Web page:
Diagnosis and treatment of ectopic pregnancy

St Michael's Hospital, Bristol, UK.
The Practitioner 03/2013; 257(1759):15-7, 2.
Source: PubMed


The most common site of localisation of an ectopic pregnancy is the fallopian tube. Rarely an ectopic pregnancy can be found in the ovary, a caesarean section scar, the abdomen or the cervix. Risk factors are previous ectopic pregnancy, PID, endometriosis, previous pelvic surgery, the presence of a coil and infertility. However, a third of women with an ectopic pregnancy have no known risk factors. NICE recommends a low threshold for offering a pregnancy test to women of childbearing age when they attend the surgery. Symptoms and signs appear when the tube starts to tear. When the tube ruptures, the woman will quickly become unwell and haemodynamically unstable because of rapid intra-abdominal blood loss. The most common symptoms of ectopic pregnancy are pelvic or abdominal pain, amenorrhoea, missed period or abnormal period and vaginal bleeding. A positive diagnosis of a urinary tract infection or gastroenteritis does not exclude an ectopic pregnancy. Signs of suspected ectopic pregnancy include pelvic, abdominal, adnexal or cervical motion tenderness, rebound tenderness and abdominal distension. Women who are haemodynamically unstable, or in whom there is significant concern about the degree of pain or bleeding, should be referred directly to A&E, irrespective of the result of the pregnancy test. Stable patients with bleeding who have pain or a pregnancy of six weeks gestation or more or a pregnancy of uncertain gestation should be referred immediately to an early pregnancy assessment (EPA) service, or out-of-hours gynaecology service if the EPA service is not available. Diagnosis is confirmed by transvaginal ultrasound scan to identify the location of the pregnancy.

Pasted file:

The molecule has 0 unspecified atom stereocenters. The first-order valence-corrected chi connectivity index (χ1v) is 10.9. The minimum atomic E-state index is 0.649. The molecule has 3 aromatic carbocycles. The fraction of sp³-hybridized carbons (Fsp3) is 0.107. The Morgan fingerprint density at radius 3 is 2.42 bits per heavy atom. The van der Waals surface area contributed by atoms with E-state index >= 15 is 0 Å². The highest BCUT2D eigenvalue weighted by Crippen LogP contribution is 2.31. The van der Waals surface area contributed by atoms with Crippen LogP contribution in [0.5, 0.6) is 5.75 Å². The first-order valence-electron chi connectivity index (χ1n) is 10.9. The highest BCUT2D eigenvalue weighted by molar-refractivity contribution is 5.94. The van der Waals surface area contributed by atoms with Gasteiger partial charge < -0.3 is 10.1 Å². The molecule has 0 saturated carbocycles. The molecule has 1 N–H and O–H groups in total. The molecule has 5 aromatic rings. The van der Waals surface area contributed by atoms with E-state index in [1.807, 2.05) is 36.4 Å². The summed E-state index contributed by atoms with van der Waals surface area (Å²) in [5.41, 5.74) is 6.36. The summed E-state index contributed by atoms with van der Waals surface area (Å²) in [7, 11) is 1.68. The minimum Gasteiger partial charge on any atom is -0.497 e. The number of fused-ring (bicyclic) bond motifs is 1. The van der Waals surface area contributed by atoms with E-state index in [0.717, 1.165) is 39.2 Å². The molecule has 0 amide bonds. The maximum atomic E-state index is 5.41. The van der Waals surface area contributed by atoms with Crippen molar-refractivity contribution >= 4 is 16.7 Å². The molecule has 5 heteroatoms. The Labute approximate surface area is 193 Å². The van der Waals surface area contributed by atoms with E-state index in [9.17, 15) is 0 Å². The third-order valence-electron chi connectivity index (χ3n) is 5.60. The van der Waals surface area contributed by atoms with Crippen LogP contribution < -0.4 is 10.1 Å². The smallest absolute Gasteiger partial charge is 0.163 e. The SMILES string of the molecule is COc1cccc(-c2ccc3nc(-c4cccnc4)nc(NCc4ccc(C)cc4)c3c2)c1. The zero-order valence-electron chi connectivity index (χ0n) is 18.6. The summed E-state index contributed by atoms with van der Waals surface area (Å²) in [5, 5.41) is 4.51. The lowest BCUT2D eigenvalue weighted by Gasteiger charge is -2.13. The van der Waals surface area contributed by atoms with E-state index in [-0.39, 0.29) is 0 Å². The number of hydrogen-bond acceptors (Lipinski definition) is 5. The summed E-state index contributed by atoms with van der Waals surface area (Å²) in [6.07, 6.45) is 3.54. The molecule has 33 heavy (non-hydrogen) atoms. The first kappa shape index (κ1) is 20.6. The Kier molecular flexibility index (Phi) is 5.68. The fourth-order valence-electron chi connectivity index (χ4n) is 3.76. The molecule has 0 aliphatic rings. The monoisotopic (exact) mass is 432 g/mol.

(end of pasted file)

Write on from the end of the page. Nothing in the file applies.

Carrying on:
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    ABSTRACT: Background Ectopic pregnancy (EP) is the leading cause of maternal morbidity and mortality during the first trimester and the incidence increases dramatically with in vitro fertilisation and embryo transfer (IVF-ET). The co-existence of an EP with a viable intrauterine pregnancy (IUP) is known as heterotopic pregnancy (HP) affecting about 1% of patients during assisted conception. EP/HP can cause significant morbidity and occasional mortality and represent diagnostic and therapeutic challenges, particularly during fertility treatment. Many risk factors related to IVF-ET techniques and the cause of infertility have been documented. The combination of transvaginal ultrasound (TVS) and serum human chorionic gonadotrophin (hCG) is the most reliable diagnostic tool, with early diagnosis of EP/HP permitting conservative management. This review describes the risk factors, diagnostic modalities and treatment approaches of EP/HP during IVF-ET and also their impact on subsequent fertility treatment. Methods The scientific literature was searched for studies investigating EP/HP during IVF-ET. Publications in English and within the past 6 years were mostly selected. Results A history of tubal infertility, pelvic inflammatory disease and specific aspects of embryo transfer technique are the most significant risk factors for later EP. Early measurement of serum hCG and performance of TVS by an expert operator as early as gestational week 5 can identify cases of possible EP. These women should be closely monitored with repeated ultrasound and hCG measurement until a diagnosis is reached. Treatment must be customised to the clinical condition and future fertility requirements of the patient. In cases of HP, the viable IUP can be preserved in the majority of cases but requires early detection of HP. No apparent negative impact of the different treatment approaches for EP/HP on subsequent IVF-ET, except for risk of recurrence. Conclusions EP/HP are tragic events in a couple’s reproductive life, and the earlier the diagnosis the better the prognosis. Due to the increase incidence following IVF-ET, there is a compelling need to develop a diagnostic biomarker/algorithm that can predict pregnancy outcome with high sensitivity and specificity before IVF-ET to prevent and/or properly manage those who are at higher risk of EP/HP.
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